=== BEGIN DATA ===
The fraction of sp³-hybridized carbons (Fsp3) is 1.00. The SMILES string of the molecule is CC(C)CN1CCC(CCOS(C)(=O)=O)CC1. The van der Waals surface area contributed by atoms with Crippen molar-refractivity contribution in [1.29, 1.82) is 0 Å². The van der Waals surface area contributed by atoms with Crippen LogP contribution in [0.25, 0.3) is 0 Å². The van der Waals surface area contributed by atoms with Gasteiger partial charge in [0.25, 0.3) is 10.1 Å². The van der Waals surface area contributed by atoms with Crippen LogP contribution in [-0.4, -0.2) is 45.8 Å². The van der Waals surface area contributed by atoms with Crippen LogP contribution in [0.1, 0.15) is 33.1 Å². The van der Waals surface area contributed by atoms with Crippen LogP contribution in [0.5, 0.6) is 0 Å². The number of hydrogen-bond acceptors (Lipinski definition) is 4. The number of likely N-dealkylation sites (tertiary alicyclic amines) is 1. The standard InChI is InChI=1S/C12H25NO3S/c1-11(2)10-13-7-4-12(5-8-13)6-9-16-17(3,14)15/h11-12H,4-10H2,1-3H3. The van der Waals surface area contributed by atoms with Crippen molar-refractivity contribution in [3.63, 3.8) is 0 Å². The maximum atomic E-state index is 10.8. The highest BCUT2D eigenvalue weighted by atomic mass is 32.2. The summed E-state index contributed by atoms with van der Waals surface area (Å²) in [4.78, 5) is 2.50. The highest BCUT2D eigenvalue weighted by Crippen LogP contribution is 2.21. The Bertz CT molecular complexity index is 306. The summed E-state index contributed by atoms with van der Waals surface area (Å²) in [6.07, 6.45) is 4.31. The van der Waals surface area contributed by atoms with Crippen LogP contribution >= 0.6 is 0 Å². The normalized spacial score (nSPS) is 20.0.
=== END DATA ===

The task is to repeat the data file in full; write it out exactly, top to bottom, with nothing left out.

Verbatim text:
The fraction of sp³-hybridized carbons (Fsp3) is 1.00. The SMILES string of the molecule is CC(C)CN1CCC(CCOS(C)(=O)=O)CC1. The van der Waals surface area contributed by atoms with Crippen molar-refractivity contribution in [1.29, 1.82) is 0 Å². The van der Waals surface area contributed by atoms with Crippen LogP contribution in [0.25, 0.3) is 0 Å². The van der Waals surface area contributed by atoms with Gasteiger partial charge in [0.25, 0.3) is 10.1 Å². The van der Waals surface area contributed by atoms with Crippen LogP contribution in [-0.4, -0.2) is 45.8 Å². The van der Waals surface area contributed by atoms with Crippen LogP contribution in [0.1, 0.15) is 33.1 Å². The van der Waals surface area contributed by atoms with Crippen LogP contribution in [0.5, 0.6) is 0 Å². The number of hydrogen-bond acceptors (Lipinski definition) is 4. The number of likely N-dealkylation sites (tertiary alicyclic amines) is 1. The standard InChI is InChI=1S/C12H25NO3S/c1-11(2)10-13-7-4-12(5-8-13)6-9-16-17(3,14)15/h11-12H,4-10H2,1-3H3. The van der Waals surface area contributed by atoms with Crippen molar-refractivity contribution in [3.63, 3.8) is 0 Å². The maximum atomic E-state index is 10.8. The highest BCUT2D eigenvalue weighted by atomic mass is 32.2. The summed E-state index contributed by atoms with van der Waals surface area (Å²) in [4.78, 5) is 2.50. The highest BCUT2D eigenvalue weighted by Crippen LogP contribution is 2.21. The Bertz CT molecular complexity index is 306. The summed E-state index contributed by atoms with van der Waals surface area (Å²) in [6.07, 6.45) is 4.31. The van der Waals surface area contributed by atoms with Crippen LogP contribution >= 0.6 is 0 Å². The normalized spacial score (nSPS) is 20.0.